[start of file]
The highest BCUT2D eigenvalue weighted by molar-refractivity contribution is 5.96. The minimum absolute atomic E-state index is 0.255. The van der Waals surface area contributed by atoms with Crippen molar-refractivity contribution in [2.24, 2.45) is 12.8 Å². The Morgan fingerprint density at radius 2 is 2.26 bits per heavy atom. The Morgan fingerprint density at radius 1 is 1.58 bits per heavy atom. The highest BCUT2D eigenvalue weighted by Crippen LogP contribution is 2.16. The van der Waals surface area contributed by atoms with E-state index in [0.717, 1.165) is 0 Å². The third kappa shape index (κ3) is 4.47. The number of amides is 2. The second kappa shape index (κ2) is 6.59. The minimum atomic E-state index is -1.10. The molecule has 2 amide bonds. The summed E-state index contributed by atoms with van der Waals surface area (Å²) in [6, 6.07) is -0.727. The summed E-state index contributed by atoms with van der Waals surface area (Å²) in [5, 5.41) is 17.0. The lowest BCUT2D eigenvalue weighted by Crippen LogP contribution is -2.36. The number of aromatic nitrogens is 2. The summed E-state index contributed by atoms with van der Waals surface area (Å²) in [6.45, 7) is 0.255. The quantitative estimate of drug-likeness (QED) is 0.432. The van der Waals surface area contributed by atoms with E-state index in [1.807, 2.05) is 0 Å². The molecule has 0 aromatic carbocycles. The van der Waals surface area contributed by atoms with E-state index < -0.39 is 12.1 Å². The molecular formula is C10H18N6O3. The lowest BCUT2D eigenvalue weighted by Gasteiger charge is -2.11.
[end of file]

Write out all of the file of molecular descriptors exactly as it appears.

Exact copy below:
The highest BCUT2D eigenvalue weighted by molar-refractivity contribution is 5.96. The minimum absolute atomic E-state index is 0.255. The van der Waals surface area contributed by atoms with Crippen molar-refractivity contribution in [2.24, 2.45) is 12.8 Å². The Morgan fingerprint density at radius 2 is 2.26 bits per heavy atom. The Morgan fingerprint density at radius 1 is 1.58 bits per heavy atom. The highest BCUT2D eigenvalue weighted by Crippen LogP contribution is 2.16. The van der Waals surface area contributed by atoms with E-state index in [0.717, 1.165) is 0 Å². The third kappa shape index (κ3) is 4.47. The number of amides is 2. The second kappa shape index (κ2) is 6.59. The minimum atomic E-state index is -1.10. The molecule has 2 amide bonds. The summed E-state index contributed by atoms with van der Waals surface area (Å²) in [6, 6.07) is -0.727. The summed E-state index contributed by atoms with van der Waals surface area (Å²) in [5, 5.41) is 17.0. The lowest BCUT2D eigenvalue weighted by Crippen LogP contribution is -2.36. The number of aromatic nitrogens is 2. The summed E-state index contributed by atoms with van der Waals surface area (Å²) in [6.45, 7) is 0.255. The quantitative estimate of drug-likeness (QED) is 0.432. The van der Waals surface area contributed by atoms with E-state index in [1.807, 2.05) is 0 Å². The molecule has 0 aromatic carbocycles. The van der Waals surface area contributed by atoms with E-state index < -0.39 is 12.1 Å². The molecular formula is C10H18N6O3. The lowest BCUT2D eigenvalue weighted by Gasteiger charge is -2.11.